Post Monsoon October 38 4(10.53) 2(5.26) 1(2.63) 1(2.63)
November 37 4(10.81) 3(8.11) 1(2.70) 0(0.00)
  Total 75 8(10.67) 5(6.67) 2(1.33) 1(2.67)
  Mean ± SE    




Winter December 29 2(6.90) 1(3.45) 1(3.45) 0(0.00)
January 26 1(3.85) 1(3.85) 0(0.00) 0(0.00)
February 28 3(10.71) 2(7.14) 0(0.00) 1(3.57)
  Total 83 6(7.23) 4(4.82) 1(1.20) 1(1.20)
  Mean ± SE    




Total   443 74(16.70) 57(12.87) 10(2.26) 7(1.58)
  Mean ± SE     4.75±0.94 0.83±0.17 0.58±0.15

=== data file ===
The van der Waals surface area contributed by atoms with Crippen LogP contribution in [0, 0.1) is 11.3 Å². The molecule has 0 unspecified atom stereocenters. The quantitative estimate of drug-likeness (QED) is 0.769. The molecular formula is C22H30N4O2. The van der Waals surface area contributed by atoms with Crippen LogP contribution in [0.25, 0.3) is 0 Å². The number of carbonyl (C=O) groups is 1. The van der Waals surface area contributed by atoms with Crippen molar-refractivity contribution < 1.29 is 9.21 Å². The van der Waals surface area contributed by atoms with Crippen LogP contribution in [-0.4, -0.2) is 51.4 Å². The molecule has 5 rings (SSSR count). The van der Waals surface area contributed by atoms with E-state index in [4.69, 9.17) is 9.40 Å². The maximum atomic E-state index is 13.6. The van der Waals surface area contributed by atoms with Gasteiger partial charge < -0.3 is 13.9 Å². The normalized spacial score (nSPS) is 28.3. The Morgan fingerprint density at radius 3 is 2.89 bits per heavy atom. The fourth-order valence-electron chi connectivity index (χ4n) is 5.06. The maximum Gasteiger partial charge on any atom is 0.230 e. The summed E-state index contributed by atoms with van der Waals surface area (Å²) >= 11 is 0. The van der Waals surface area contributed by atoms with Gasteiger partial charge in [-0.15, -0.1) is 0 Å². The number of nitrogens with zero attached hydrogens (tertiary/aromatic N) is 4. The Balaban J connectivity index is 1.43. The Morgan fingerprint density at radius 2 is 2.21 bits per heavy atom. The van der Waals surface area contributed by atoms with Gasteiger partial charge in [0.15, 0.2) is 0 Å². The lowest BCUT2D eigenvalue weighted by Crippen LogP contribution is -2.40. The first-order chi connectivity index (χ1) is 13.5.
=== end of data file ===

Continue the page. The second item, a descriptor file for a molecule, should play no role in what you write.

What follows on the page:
Values in brackets are in percentage; Mean values with a different superscript in the same column differ significantly (p<0.05); NS: Not Significant.


Table 2: Influence of sex on seasonal tick and disease prevalence in cattle.


Season Total samples Tick infestation Total Samples Disease incidence
Crossbred Native Crossbred Native
Male Female Male Female Male Female Male Female
Summer 138 2 132 2 2 32 1 31 - -
Monsoon 147 1 140 4 2 28 1 27 - -
Post Monsoon 75 2 71 1 1 8 1 7 - -
Winter 83 1 78 3 1 6 1 5 - -
Total 443 6 421 10 6 74 4 70 - -
Mean ± SE   1.5±0.29 105.25±17.89 2.5±0.65 1.5±0.29   1±0 17.5±6.70 - -

t (6) = 5.8, Significant at p<0.05

t (6) = 1.4, Not Significant


t (6) = 2.5, Significant at p<0.05